Rep. Seth Moulton (D-Mass.), a Marine veteran who is running for president, will introduce a plan Tuesday evening to expand military mental health services and will disclose publicly that he sought treatment for post-traumatic stress disorder after his combat deployments during the Iraq War.
“I had some particular experiences or regrets from the war that I just thought about every day, and occasionally I’d have bad dreams or wake up in a cold sweat,” Moulton told POLITICO in an interview ahead of a Tuesday night event in Massachusetts that will begin a Veterans Mental Health Tour in early-primary states. “But because these experiences weren’t debilitating — I didn’t feel suicidal or completely withdrawn, and I was doing fine in school — it took me a while to appreciate that I was dealing with post-traumatic stress and I was dealing with an experience that a lot of other veterans have.”
Moulton arrived home in 2008 and eventually sought out counseling in 2009, trying out a few different therapists before finding one he connected with and met with weekly.
“I got to the point where these experiences weren’t haunting me every day,” he said. “They’ll always be there and there will always be regrets that I have, but I got to a point where I could deal with them and manage them. It’s been a few years now since I’ve woken up in a cold sweat in bed from a bad dream or felt so withdrawn from my friends or whatever that I would just go home and go to bed because I miss being overseas with the Marines.”
Moulton said that he continues to see a therapist at least once a month “just to check in the same way that I go to the doctor for a check-up even when I’m not sick, just because I think it’s healthy.”
Moulton said he hoped that opening up about his own experience would help ease the stigma that veterans and nonveterans alike feel when confronted with mental illness.
“I just want people to know they’re not alone,” he said. He said he had not taken psychiatric medication but added that such treatment “is totally acceptable if that’s part of your diagnosis.”
His policy proposal would require “mental health check-ups” in addition to annual physicals for active-duty military and veterans, plus mandate a counseling session for all troops within two weeks of their return home from a combat deployment. It would also provide money for yearly mental health screenings for every high-schooler in the country. The campaign proposal has not yet been set to legislative text.
Moulton’s disclosure also marks the first time in the modern era that a presidential candidate from a major party has publicly revealed mental health treatment. In recent years, historians have discovered that at least two presidents — John F. Kennedy and Richard Nixon — privately took psychiatric medication while serving in the Oval Office, and there is strong evidence that Abraham Lincoln suffered from depression.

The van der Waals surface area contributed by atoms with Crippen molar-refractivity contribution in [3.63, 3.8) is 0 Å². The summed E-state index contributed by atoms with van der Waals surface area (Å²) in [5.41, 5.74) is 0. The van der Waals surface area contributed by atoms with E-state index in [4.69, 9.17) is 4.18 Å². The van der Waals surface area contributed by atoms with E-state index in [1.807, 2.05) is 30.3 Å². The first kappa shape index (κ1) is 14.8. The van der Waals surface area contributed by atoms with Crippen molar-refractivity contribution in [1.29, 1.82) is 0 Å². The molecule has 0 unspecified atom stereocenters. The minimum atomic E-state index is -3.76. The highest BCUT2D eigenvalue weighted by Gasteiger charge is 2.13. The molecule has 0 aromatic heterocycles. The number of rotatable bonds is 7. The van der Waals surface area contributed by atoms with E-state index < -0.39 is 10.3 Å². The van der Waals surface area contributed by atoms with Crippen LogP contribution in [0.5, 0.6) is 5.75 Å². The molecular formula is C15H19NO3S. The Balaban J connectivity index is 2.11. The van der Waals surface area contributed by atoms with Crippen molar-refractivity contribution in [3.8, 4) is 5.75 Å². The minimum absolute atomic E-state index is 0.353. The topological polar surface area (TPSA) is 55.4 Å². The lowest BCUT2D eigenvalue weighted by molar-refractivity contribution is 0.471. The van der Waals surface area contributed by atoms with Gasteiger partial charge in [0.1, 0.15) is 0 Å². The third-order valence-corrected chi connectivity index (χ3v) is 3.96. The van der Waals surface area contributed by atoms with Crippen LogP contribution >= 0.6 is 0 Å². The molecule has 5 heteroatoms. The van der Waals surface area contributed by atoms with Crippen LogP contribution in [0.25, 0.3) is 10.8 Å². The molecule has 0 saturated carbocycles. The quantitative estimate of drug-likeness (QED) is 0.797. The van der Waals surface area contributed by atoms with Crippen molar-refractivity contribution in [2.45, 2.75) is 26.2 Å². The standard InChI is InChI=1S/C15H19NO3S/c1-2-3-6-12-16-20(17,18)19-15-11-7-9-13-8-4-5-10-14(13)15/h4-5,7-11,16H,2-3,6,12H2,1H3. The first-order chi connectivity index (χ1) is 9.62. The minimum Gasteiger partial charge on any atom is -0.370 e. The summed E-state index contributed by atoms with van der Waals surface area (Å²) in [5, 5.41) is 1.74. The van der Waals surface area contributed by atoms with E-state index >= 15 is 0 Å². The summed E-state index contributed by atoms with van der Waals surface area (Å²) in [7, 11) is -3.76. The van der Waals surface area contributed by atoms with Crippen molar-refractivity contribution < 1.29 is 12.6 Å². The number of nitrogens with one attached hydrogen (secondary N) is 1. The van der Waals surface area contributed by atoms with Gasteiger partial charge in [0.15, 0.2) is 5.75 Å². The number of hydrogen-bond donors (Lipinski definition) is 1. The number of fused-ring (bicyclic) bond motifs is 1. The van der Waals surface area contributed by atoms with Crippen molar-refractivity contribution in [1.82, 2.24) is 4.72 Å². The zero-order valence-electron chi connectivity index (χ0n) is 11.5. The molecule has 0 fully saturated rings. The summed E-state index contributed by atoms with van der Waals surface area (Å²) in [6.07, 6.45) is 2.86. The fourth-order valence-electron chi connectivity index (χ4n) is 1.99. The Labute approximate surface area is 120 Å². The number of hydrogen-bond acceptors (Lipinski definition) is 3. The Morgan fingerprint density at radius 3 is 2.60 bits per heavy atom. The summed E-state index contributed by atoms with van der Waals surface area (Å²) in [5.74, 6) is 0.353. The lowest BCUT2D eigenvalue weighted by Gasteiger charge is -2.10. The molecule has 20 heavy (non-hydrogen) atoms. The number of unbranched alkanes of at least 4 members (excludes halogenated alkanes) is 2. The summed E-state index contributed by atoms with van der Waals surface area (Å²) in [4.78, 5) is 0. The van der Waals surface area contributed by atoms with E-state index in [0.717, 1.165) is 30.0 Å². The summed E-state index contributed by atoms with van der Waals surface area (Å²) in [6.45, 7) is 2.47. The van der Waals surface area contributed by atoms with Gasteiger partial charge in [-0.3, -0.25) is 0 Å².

“Just because other presidents haven’t talked about this openly doesn’t mean that presidents haven’t dealt with these issues in the past,” Moulton said.
But fear of political fallout ensured that such maladies and treatments have been kept secret.
Sen. George McGovern’s 1972 presidential campaign was thrown into chaos after reporters discovered that his running mate, Sen. Thomas Eagleton, had been hospitalized for depression and received electroconvulsive therapy. McGovern ultimately pushed Eagleton off the Democratic ticket, but the tumult surrounding his vice presidential pick contributed to an overwhelming defeat against Nixon in November.
In the decades since, campaigns have sometimes tried to undermine opponents by raising questions about their mental health. In the 2000 Republican presidential primary, then-Sen. John McCain released medical records following a whisper campaign that he was unstable as a result of his years as a prisoner of war in Vietnam. He also tried to defuse the issue by laughing it off: “Those voices in my head,” he joked to Maureen Dowd. “STOP THOSE VOICES!”
Some politicians below the presidential level have been able to openly discuss mental health treatment and still win their elections. Former Gov. Mark Dayton of Minnesota told voters before winning his first term in 2010 that he had been taking antidepressants. Rep. Ruben Gallego (D-Ariz.) has also said that he has suffered from PTSD after returning from combat in Iraq.
But the presidency comes with a different level of power, in particular with authority over the nuclear arsenal. Asked what he would tell any voter worried about his stability in the Oval Office, Moulton said, “I think dealing with this has made me stronger, and I think it’s good to have a president who has had to make the life-or-death decision before and live with the consequences.”